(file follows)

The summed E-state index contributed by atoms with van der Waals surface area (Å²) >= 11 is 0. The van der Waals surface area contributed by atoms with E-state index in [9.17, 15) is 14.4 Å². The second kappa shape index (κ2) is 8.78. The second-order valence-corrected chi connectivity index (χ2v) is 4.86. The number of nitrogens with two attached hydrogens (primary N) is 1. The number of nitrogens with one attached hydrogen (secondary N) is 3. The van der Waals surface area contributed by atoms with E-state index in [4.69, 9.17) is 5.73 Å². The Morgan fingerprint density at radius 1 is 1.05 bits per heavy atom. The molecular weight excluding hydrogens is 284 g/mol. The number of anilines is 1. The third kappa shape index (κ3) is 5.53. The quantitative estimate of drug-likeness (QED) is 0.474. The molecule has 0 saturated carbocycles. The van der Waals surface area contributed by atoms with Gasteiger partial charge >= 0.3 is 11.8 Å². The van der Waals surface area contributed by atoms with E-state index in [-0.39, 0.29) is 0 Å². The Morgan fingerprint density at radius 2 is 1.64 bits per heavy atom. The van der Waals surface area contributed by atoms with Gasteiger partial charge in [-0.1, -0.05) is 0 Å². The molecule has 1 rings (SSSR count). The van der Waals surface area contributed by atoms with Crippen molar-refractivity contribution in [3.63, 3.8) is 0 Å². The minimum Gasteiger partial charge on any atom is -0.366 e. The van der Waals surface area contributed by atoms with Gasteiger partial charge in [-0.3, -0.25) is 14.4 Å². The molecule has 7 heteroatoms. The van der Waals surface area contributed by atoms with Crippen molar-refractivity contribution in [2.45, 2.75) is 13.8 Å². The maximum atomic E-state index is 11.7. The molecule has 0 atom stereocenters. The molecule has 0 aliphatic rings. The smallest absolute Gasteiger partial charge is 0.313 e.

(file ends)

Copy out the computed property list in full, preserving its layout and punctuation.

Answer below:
The summed E-state index contributed by atoms with van der Waals surface area (Å²) >= 11 is 0. The van der Waals surface area contributed by atoms with E-state index in [9.17, 15) is 14.4 Å². The second kappa shape index (κ2) is 8.78. The second-order valence-corrected chi connectivity index (χ2v) is 4.86. The number of nitrogens with two attached hydrogens (primary N) is 1. The number of nitrogens with one attached hydrogen (secondary N) is 3. The van der Waals surface area contributed by atoms with E-state index in [4.69, 9.17) is 5.73 Å². The Morgan fingerprint density at radius 1 is 1.05 bits per heavy atom. The molecular weight excluding hydrogens is 284 g/mol. The number of anilines is 1. The third kappa shape index (κ3) is 5.53. The quantitative estimate of drug-likeness (QED) is 0.474. The molecule has 0 saturated carbocycles. The van der Waals surface area contributed by atoms with Gasteiger partial charge >= 0.3 is 11.8 Å². The van der Waals surface area contributed by atoms with E-state index in [-0.39, 0.29) is 0 Å². The Morgan fingerprint density at radius 2 is 1.64 bits per heavy atom. The van der Waals surface area contributed by atoms with Gasteiger partial charge in [-0.1, -0.05) is 0 Å². The molecule has 1 rings (SSSR count). The van der Waals surface area contributed by atoms with Crippen molar-refractivity contribution in [3.63, 3.8) is 0 Å². The minimum Gasteiger partial charge on any atom is -0.366 e. The van der Waals surface area contributed by atoms with Gasteiger partial charge in [-0.3, -0.25) is 14.4 Å². The molecule has 7 heteroatoms. The van der Waals surface area contributed by atoms with Crippen molar-refractivity contribution in [2.45, 2.75) is 13.8 Å². The maximum atomic E-state index is 11.7. The molecule has 0 atom stereocenters. The molecule has 0 aliphatic rings. The smallest absolute Gasteiger partial charge is 0.313 e.